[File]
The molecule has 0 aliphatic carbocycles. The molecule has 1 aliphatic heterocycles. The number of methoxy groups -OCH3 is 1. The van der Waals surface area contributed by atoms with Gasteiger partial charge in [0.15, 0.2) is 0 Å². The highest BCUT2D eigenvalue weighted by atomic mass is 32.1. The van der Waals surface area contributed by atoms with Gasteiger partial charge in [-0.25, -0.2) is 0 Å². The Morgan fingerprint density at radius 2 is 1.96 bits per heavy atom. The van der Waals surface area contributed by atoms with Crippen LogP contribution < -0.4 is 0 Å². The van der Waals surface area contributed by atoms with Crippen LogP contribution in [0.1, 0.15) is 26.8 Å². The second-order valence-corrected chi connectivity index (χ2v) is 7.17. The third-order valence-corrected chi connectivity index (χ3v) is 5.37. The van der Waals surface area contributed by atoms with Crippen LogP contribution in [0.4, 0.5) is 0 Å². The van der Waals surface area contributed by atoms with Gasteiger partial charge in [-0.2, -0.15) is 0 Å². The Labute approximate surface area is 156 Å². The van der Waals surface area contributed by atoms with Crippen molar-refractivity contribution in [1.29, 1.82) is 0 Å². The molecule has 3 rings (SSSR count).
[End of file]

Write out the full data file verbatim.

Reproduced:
The molecule has 0 aliphatic carbocycles. The molecule has 1 aliphatic heterocycles. The number of methoxy groups -OCH3 is 1. The van der Waals surface area contributed by atoms with Gasteiger partial charge in [0.15, 0.2) is 0 Å². The highest BCUT2D eigenvalue weighted by atomic mass is 32.1. The van der Waals surface area contributed by atoms with Gasteiger partial charge in [-0.25, -0.2) is 0 Å². The Morgan fingerprint density at radius 2 is 1.96 bits per heavy atom. The van der Waals surface area contributed by atoms with Crippen LogP contribution < -0.4 is 0 Å². The van der Waals surface area contributed by atoms with Crippen LogP contribution in [0.1, 0.15) is 26.8 Å². The second-order valence-corrected chi connectivity index (χ2v) is 7.17. The third-order valence-corrected chi connectivity index (χ3v) is 5.37. The van der Waals surface area contributed by atoms with Crippen LogP contribution in [0.4, 0.5) is 0 Å². The van der Waals surface area contributed by atoms with Gasteiger partial charge in [-0.2, -0.15) is 0 Å². The Labute approximate surface area is 156 Å². The van der Waals surface area contributed by atoms with Crippen molar-refractivity contribution in [1.29, 1.82) is 0 Å². The molecule has 3 rings (SSSR count).